Ben Jensen lives with his family on a property on the outskirts of Scottsdale and is a full time carer for his wife Kerry.
He took on the position eight years ago, after she was diagnosed with a seven-in-one-million autoimmune disease known as dermatomyositis.
However, more than a year ago things took a turn and Mr Jensen was diagnosed with his own health issue - a stage-two glioma brain tumour.
It was November 18 and he had just begun working on needed house extensions for his family, to give his three sons more space as they share a room.
"I had pretty severe headaches and they sent me into Launceston," Mr Jensen said.
"They sent me for a CT scan which showed what they thought was a bleed on the brain and then they sent me for quick MRI, which turned out to be an hour and a bit long.
"Then later that night they told me I had a brain tumour."
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Since his diagnosis he has been travelling back and forth between his home and Hobart for specialist visits, as well as caring for his wife and starting the extensions.
He was scheduled to undergo surgery in Melbourne back in May, but due to COVID-19 the surgery was pushed back.
This month a new date of January 5 was set, where surgeons at the Royal Melbourne Hospital will attempt to remove some of the three-centimetre tumour.
The Scottsdale community is rallying around the 36-year-old and his family as they look to finish needed house extensions and to cover costs of their trip to Melbourne for the surgery.
A GoFundMe page was set up by a family friend to help cover costs of Mrs Jensen's week long stay in Victoria, alongside her husband, and a call was put out to ask if any builders or tradespeople could donate their time to help with the extensions.
Mr Jensen said he felt very blessed for the support, but he wanted the focus to be on raising awareness and funds for brain cancer.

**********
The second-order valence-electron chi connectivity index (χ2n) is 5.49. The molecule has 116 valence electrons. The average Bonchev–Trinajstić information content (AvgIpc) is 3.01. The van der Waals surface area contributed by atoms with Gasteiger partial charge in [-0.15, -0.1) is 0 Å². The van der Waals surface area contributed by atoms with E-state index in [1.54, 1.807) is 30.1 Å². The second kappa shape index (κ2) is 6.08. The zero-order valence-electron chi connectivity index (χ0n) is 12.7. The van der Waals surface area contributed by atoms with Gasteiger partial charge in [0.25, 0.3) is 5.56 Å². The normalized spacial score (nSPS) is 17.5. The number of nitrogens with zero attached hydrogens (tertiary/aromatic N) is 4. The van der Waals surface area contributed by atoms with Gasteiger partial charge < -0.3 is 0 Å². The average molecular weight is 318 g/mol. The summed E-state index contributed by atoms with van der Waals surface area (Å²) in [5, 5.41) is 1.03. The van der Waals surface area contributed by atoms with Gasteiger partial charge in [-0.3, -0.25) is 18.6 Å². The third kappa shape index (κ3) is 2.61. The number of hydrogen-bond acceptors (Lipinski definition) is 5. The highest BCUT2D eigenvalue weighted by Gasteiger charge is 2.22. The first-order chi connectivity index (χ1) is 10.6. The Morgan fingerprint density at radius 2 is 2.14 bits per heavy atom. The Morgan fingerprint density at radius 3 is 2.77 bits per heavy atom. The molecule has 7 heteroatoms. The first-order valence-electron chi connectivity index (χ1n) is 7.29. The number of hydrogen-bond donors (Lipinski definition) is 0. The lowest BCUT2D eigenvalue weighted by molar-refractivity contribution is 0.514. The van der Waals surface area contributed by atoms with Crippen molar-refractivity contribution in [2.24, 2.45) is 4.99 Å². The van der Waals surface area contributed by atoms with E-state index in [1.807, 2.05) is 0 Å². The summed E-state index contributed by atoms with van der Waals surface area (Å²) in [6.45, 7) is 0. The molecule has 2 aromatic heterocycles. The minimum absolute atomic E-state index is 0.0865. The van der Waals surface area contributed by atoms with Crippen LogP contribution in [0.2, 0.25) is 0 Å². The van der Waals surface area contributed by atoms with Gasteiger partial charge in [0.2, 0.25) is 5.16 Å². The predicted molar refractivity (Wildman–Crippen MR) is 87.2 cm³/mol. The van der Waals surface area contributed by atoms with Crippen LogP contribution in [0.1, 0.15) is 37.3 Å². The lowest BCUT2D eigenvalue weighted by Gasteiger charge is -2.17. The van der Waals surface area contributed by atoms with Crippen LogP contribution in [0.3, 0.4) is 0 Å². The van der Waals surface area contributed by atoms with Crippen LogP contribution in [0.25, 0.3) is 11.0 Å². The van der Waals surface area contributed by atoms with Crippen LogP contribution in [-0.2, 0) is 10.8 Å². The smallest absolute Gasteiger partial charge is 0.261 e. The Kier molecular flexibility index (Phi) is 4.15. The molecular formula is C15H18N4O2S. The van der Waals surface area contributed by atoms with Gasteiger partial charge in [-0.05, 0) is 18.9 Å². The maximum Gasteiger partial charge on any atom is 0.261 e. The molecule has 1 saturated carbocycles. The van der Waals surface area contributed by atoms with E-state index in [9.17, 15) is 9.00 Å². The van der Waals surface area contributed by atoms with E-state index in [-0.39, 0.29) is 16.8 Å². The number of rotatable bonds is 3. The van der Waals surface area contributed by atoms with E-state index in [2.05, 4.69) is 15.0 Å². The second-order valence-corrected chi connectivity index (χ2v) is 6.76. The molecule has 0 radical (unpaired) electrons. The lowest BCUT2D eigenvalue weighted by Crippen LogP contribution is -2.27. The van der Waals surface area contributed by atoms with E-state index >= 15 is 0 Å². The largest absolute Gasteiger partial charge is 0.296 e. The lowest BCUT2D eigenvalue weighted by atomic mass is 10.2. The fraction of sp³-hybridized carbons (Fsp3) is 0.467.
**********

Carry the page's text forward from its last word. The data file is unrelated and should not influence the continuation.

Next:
He said he wanted anymore funds to go to finding a cure at curebraincancer.com.au and the Brain Tumour Alliance Australia support organisation.
"It's really a huge blessing to know that they're looking out for us, it's not something I expected," he said.
Due to the part of the brain the tumour is in, the surgery to remove it is a very delicate process. Mr Jensen said it was likely he would have some weakness in the left side of his body after it.
As a result he is rushing to get all the framework up before the surgery.
"I want to get all the framework up before I go so all the heavy lifting and all the major bits of construction are done," he said.
"it's in my motor cortex, so it's not the best place to be because that controls the left side of my body.
"It all depends on how the operation goes.
"If they can get some of it out, without too much damage, they will, but I'll probably end up with a lot of weakness down the left side for a fair while afterwards, from what I'm told, and there's a good chance that it might all disappear and not come back."
So far the fundraiser has raised $4000 for the family.
Mr Jensen said they had not figured out what would happen in regards to care for his wife after the surgery, as it was all dependent on how the surgery went.
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